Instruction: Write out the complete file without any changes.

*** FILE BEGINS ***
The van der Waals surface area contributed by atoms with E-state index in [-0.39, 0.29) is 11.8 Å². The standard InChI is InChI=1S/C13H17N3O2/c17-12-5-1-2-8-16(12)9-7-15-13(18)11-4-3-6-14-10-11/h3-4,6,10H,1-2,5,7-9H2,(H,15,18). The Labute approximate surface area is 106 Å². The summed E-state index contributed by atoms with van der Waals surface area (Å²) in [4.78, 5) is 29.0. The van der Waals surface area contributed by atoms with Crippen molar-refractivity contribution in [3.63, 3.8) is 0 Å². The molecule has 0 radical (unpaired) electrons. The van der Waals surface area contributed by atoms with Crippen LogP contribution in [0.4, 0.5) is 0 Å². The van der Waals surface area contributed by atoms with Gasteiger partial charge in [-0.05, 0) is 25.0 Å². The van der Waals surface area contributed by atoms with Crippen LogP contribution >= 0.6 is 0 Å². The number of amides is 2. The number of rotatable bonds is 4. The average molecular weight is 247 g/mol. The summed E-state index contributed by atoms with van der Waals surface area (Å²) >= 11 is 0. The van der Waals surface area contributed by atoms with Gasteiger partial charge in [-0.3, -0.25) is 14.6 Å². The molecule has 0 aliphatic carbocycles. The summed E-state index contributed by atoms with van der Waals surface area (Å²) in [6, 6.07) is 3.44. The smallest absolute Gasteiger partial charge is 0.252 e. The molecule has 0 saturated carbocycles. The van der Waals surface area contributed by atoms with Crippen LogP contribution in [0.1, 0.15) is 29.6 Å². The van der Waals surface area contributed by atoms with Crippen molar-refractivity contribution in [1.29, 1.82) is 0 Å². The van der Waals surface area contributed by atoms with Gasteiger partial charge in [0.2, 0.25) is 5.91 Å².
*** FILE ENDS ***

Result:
The van der Waals surface area contributed by atoms with E-state index in [-0.39, 0.29) is 11.8 Å². The standard InChI is InChI=1S/C13H17N3O2/c17-12-5-1-2-8-16(12)9-7-15-13(18)11-4-3-6-14-10-11/h3-4,6,10H,1-2,5,7-9H2,(H,15,18). The Labute approximate surface area is 106 Å². The summed E-state index contributed by atoms with van der Waals surface area (Å²) in [4.78, 5) is 29.0. The van der Waals surface area contributed by atoms with Crippen molar-refractivity contribution in [3.63, 3.8) is 0 Å². The molecule has 0 radical (unpaired) electrons. The van der Waals surface area contributed by atoms with Crippen LogP contribution in [0.4, 0.5) is 0 Å². The van der Waals surface area contributed by atoms with Gasteiger partial charge in [-0.05, 0) is 25.0 Å². The van der Waals surface area contributed by atoms with Crippen LogP contribution >= 0.6 is 0 Å². The number of amides is 2. The number of rotatable bonds is 4. The average molecular weight is 247 g/mol. The summed E-state index contributed by atoms with van der Waals surface area (Å²) >= 11 is 0. The van der Waals surface area contributed by atoms with Gasteiger partial charge in [-0.3, -0.25) is 14.6 Å². The molecule has 0 aliphatic carbocycles. The summed E-state index contributed by atoms with van der Waals surface area (Å²) in [6, 6.07) is 3.44. The smallest absolute Gasteiger partial charge is 0.252 e. The molecule has 0 saturated carbocycles. The van der Waals surface area contributed by atoms with Crippen LogP contribution in [0.1, 0.15) is 29.6 Å². The van der Waals surface area contributed by atoms with Crippen molar-refractivity contribution in [1.29, 1.82) is 0 Å². The van der Waals surface area contributed by atoms with Gasteiger partial charge in [0.2, 0.25) is 5.91 Å².